‘Evil Dead’ makes it big on the small screen

“Evil Dead” makes a very impressive return to style, even if it is the small screen and not a full length movie like the previous entry in the series.

“Ash vs. Evil Dead” does this by maintaining much of the style and flavor of the movies through the use of practice effects with dummies, prosthetic, makeup, the evil camera that flies through the woods, the heavy use of blood, over the top action, and everything else that one has seen in the movies. Of course, one can’t forget the humor that, together with the horror and the characters, make the first episode of the show very enjoyable to watch.

Naturally the best character is the star of the franchise. Bruce Campbell, playing our hero Ash, does a great job channeling the man we know from the previous movies. But before we reach that point, Bruce does a great job acting as a overweight and wash out of a Ash who is simply hiding from the horrors that have chased and haunted him for three movies.

This aspect of Ash’s character is the main focus of the first quarter of the episode and in many ways it does make sense as part of his character development, reinforcing the effect that his friends Pablo Simon Bolivar and Kelly Maxwell have on him. This is highlighted by Campbell himself in an interview with Entertainment Weekly.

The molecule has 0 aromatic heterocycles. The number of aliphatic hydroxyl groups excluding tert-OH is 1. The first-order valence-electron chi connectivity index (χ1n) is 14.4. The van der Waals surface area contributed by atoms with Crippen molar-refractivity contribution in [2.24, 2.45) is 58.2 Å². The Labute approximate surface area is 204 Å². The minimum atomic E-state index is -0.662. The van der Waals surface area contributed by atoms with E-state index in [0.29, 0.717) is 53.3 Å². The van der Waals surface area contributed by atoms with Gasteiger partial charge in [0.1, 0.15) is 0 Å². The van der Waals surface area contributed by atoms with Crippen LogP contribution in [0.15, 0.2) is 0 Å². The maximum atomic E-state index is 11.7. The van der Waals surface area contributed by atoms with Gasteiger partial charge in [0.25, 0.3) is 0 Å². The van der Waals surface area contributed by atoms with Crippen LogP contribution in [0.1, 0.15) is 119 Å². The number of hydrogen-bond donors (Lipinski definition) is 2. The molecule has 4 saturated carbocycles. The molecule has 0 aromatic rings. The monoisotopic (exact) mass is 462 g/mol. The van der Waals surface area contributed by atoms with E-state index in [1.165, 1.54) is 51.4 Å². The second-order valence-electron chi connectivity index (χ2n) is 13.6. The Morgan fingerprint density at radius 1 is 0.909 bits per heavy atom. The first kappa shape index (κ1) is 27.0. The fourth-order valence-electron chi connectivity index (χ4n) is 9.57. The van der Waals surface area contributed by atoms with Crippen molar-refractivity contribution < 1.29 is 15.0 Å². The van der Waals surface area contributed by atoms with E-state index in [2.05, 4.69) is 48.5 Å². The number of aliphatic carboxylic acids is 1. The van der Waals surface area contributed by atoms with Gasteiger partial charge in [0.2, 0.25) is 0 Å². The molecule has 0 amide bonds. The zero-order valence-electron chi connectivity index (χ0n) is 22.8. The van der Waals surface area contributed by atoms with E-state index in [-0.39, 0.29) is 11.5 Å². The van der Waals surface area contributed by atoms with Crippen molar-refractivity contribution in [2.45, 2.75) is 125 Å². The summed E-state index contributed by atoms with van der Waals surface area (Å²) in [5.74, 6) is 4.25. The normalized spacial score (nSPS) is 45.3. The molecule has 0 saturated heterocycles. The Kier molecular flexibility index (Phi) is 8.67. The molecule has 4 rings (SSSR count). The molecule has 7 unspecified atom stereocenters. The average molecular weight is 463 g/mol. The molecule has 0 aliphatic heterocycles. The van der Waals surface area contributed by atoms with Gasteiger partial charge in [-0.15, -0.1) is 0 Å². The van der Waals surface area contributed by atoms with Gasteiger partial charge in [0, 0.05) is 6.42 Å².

“Ash has survivor’s guilt. You could have a heyday with his PTSD. He’s a war vet. He doesn’t want to talk about it, and he’ll lie about that stump on his hand to impress the ladies. This is a guy who’s got some issues,” Campbell said.

The only slight problem with this is the fact that unless viewers have seen the previous movies may not actually understand Ash’s behavior at the start of the season. A problem that could have been avoided if more time was spent on it but considering that this is a ten episode season, I can understand why they wouldn’t want to waste time on it. And even more so, despite the short coming, the episode still does a great job of illustrating that style, humor, and everything that the movies are known for have successfully made the move to TV.

The only other problem is Amanda Fisher’s character, played by Jill Marie Jones, that felt very out of place compared to the rest of the episode- tone wise. Mainly because the previous part of the episode feels very silly, over the top action, and everything that the movies are known for. The sudden change to a cop character point of view felt very odd.

That said, this first part of “Ash vs Evil Dead,” as mentioned before, marks a great return to fashion of the “Evil Dead” movies even if it’s only to the small screens.